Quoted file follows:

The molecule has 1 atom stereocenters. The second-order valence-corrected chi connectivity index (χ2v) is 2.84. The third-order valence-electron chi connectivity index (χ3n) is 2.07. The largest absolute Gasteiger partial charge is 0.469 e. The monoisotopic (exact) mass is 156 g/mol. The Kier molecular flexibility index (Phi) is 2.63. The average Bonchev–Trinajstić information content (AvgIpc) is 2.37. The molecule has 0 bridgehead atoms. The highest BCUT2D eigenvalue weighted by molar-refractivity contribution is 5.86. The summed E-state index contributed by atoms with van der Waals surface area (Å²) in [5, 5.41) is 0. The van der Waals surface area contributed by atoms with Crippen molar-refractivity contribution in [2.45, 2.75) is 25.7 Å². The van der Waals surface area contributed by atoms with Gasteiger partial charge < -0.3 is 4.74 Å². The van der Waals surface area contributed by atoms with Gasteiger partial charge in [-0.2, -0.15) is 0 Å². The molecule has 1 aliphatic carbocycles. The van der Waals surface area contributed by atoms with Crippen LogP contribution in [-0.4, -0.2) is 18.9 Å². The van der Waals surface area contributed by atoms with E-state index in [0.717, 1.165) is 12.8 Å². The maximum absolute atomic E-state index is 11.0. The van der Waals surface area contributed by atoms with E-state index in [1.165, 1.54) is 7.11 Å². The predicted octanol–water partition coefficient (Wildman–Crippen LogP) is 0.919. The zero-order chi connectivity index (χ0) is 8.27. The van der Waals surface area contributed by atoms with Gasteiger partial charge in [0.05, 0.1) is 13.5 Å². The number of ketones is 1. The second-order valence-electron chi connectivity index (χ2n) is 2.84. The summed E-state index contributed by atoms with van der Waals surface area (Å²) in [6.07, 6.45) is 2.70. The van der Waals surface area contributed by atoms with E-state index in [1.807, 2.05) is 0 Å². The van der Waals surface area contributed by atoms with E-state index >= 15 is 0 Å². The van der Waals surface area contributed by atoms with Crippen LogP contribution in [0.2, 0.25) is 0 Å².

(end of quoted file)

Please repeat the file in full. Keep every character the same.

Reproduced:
The molecule has 1 atom stereocenters. The second-order valence-corrected chi connectivity index (χ2v) is 2.84. The third-order valence-electron chi connectivity index (χ3n) is 2.07. The largest absolute Gasteiger partial charge is 0.469 e. The monoisotopic (exact) mass is 156 g/mol. The Kier molecular flexibility index (Phi) is 2.63. The average Bonchev–Trinajstić information content (AvgIpc) is 2.37. The molecule has 0 bridgehead atoms. The highest BCUT2D eigenvalue weighted by molar-refractivity contribution is 5.86. The summed E-state index contributed by atoms with van der Waals surface area (Å²) in [5, 5.41) is 0. The van der Waals surface area contributed by atoms with Crippen molar-refractivity contribution in [2.45, 2.75) is 25.7 Å². The van der Waals surface area contributed by atoms with Gasteiger partial charge < -0.3 is 4.74 Å². The van der Waals surface area contributed by atoms with Gasteiger partial charge in [-0.2, -0.15) is 0 Å². The molecule has 1 aliphatic carbocycles. The van der Waals surface area contributed by atoms with Crippen LogP contribution in [-0.4, -0.2) is 18.9 Å². The van der Waals surface area contributed by atoms with E-state index in [0.717, 1.165) is 12.8 Å². The maximum absolute atomic E-state index is 11.0. The van der Waals surface area contributed by atoms with E-state index in [1.165, 1.54) is 7.11 Å². The predicted octanol–water partition coefficient (Wildman–Crippen LogP) is 0.919. The zero-order chi connectivity index (χ0) is 8.27. The van der Waals surface area contributed by atoms with Gasteiger partial charge in [0.05, 0.1) is 13.5 Å². The number of ketones is 1. The second-order valence-electron chi connectivity index (χ2n) is 2.84. The summed E-state index contributed by atoms with van der Waals surface area (Å²) in [6.07, 6.45) is 2.70. The van der Waals surface area contributed by atoms with E-state index in [1.807, 2.05) is 0 Å². The van der Waals surface area contributed by atoms with E-state index >= 15 is 0 Å². The van der Waals surface area contributed by atoms with Crippen LogP contribution in [0.2, 0.25) is 0 Å².